“Colourful, dirty, lots of dog poo, lots of trees.” I asked the children what were their first impressions of San Francisco, and this was their answer. They’re not wrong either. Although also hills. I’m surprised they didn’t mention those. I knew about the hilliness, and people had warned me, but nothing prepared me for the steepness of the hills. And there have been several people spotted jogging up them. Actually running.
That is another thing about San Francisco – the general interest in health and wellbeing. I haven’t seen much of the infamous American obesity here; and there’s a lot of organic food stocked in the shops, and the portions in restaurants really haven’t been so very large, though the takeaway “children’s” pizza son had could possibly have fed our whole family…
I do like San Francisco, based on the two and a half days we have so far spent here. “It’s real,” I said to husband, who looked confused, because “it’s real” doesn’t say much about a place other than that it exists.
I shall explain.
The city is colourful, unique, beautiful in places; properly dirty, unkempt and uncared for in others. It is liberal, fun loving, kind and welcoming; but is currently at the centre of a shocking homelessness crisis, so clearly is economically wavering. It’s a proper seaport city, with a richness in its population and an openness of mind.
My favourite things so far:
- The road traffic system! I love this. At most intersections, no-one has right of way. So every car approaches the crossroads and has to stop to look for other traffic; there then occurs a sort of dance of cars, as the more laidback drivers give way to the more assertive. Not only that – as the cars approach the stop line they give way to pedestrians crossing the road. I love this. It’s so the norm that there is no aggression from the drivers and no fear among the pedestrians. It’s a brilliant sharing of the space.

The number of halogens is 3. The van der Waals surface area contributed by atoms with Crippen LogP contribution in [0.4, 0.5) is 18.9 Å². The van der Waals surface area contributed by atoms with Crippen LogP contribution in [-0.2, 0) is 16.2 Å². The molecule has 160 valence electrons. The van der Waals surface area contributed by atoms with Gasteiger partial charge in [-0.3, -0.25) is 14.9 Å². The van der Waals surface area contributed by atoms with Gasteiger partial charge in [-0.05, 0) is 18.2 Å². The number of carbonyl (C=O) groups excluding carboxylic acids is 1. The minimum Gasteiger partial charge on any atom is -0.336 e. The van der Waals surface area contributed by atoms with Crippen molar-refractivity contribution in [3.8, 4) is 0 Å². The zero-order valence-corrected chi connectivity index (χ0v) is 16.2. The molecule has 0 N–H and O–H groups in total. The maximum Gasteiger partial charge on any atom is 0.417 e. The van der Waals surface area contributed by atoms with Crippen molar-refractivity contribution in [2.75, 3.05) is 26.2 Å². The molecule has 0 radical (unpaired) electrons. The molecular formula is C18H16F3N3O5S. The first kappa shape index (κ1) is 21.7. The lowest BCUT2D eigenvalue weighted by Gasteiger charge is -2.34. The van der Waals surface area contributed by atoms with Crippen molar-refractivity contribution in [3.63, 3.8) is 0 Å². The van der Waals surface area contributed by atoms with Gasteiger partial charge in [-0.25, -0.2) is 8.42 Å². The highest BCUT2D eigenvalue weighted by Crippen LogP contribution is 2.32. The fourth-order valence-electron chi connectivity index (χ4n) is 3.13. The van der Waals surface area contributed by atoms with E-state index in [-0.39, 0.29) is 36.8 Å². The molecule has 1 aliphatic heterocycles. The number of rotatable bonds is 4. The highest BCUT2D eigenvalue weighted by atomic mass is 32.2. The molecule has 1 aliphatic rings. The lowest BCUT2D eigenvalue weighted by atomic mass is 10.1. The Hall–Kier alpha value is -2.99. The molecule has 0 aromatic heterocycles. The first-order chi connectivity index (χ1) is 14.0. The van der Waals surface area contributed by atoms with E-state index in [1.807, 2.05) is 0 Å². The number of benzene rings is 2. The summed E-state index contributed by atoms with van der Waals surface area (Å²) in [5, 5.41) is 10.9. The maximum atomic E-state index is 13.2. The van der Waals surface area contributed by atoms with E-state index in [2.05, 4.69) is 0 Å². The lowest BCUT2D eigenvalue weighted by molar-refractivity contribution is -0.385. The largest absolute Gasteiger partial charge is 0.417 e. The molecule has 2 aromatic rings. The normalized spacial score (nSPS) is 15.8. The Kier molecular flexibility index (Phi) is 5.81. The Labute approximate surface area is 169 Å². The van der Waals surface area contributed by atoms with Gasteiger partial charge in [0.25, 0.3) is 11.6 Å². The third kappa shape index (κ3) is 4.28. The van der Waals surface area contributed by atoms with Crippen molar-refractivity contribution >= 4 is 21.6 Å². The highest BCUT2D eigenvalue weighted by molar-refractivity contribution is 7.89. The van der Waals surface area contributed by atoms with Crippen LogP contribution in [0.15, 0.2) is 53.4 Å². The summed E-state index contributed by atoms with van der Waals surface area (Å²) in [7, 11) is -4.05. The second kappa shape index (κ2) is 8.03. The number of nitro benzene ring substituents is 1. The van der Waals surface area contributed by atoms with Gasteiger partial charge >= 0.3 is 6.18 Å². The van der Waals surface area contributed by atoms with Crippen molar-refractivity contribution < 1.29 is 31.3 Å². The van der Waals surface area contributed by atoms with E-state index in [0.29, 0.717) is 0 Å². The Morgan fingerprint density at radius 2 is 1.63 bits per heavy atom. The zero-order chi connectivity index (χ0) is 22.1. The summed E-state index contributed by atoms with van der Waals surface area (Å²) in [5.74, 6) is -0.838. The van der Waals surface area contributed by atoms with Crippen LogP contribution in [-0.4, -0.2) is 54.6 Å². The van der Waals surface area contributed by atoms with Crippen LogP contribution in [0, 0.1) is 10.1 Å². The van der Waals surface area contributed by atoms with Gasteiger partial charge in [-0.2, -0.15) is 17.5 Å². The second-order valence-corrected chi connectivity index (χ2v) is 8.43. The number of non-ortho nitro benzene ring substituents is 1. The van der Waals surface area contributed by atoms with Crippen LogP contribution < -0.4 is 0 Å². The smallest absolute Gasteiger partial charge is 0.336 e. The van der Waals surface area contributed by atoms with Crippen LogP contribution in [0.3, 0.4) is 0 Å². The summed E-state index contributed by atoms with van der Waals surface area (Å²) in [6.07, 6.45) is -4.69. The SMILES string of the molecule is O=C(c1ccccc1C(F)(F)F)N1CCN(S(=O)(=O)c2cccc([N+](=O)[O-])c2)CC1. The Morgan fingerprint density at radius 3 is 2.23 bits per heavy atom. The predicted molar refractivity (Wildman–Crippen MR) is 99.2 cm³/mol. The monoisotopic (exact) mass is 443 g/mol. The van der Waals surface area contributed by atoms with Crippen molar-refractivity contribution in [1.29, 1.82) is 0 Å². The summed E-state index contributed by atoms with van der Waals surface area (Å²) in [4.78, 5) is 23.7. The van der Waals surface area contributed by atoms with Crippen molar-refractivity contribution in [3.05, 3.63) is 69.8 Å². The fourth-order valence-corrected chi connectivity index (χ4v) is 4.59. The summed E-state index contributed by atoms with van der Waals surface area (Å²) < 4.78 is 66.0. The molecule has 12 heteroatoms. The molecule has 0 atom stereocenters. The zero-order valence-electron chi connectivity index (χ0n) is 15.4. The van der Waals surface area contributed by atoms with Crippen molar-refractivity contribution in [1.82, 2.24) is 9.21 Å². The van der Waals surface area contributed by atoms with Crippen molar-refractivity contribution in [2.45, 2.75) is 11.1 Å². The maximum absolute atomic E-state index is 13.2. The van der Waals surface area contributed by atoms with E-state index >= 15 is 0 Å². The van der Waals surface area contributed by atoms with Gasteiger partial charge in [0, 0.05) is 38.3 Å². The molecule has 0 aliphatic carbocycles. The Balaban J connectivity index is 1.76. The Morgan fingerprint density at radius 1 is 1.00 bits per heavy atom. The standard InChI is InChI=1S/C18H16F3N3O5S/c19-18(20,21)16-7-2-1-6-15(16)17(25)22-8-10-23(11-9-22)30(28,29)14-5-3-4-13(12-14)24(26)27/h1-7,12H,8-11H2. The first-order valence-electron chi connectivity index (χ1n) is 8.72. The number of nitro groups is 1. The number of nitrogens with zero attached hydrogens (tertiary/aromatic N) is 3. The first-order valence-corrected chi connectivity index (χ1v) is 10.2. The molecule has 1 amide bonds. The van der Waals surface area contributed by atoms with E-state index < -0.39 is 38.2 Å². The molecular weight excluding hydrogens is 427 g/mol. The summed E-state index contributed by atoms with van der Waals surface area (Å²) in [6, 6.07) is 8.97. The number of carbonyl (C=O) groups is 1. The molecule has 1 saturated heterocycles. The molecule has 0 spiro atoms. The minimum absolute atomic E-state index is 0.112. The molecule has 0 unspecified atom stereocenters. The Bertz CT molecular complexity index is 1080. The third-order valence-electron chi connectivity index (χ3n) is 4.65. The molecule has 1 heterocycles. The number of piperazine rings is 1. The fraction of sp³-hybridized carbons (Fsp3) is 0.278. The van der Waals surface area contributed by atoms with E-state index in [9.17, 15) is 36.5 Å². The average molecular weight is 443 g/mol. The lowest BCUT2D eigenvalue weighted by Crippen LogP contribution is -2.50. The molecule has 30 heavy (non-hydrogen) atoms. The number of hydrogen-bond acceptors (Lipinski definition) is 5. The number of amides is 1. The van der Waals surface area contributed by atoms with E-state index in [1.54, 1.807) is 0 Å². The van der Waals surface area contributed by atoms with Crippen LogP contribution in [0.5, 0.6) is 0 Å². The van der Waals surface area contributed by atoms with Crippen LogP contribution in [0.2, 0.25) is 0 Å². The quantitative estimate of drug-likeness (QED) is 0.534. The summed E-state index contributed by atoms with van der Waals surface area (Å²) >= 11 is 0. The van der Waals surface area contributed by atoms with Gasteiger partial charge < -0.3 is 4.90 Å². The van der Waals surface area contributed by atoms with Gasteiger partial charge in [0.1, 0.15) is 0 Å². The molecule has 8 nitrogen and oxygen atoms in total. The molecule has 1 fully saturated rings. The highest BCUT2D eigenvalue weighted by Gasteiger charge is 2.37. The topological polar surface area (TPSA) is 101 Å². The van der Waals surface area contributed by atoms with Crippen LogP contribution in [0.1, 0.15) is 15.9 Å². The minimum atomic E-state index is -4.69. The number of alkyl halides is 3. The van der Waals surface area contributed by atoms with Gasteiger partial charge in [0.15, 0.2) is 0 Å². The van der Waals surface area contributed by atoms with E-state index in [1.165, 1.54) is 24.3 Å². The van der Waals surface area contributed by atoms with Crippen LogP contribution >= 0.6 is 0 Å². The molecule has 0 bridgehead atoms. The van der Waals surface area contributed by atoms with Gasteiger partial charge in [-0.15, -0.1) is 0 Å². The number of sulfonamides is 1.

- Not only are there hire bikes stacked up around the city, there are hire electric scooters. For grown-ups. Adults. On scooters. Electric ones. Like, going to work and doing grown-up stuff. Or sightseeing. The children are infuriated that these scooters are for over 18s only.
- Oh, the architecture. I love the buildings. They are chocolate-box pretty, and I am building up a huge photographic portfolio of all the houses we pass. Yesterday we wandered along Pacific Avenue, one of the roads where the gazillionaires live. I had my gob open most of the time. (I can’t get over the fact I’m in the USA. I have never been here before. Every time I say to myself, I’m in San Francisco, I start giggling. Seeing the sorts of buildings I’ve only previously seen on television makes me feel as though I’m on a film set.) But the big mansions are not the prettiest of all the homes, and son and I have been oohing and aahing at all the pastel colours and towers, and porticos and stucco (whatever that is). “My favourite thing to do is admire things,” said son, gazing on a blue townhouse. What I admire is the imagination behind the design, the lack of conveyor belt architecture that we see in Britain. British housing design is embarrassing my comparison.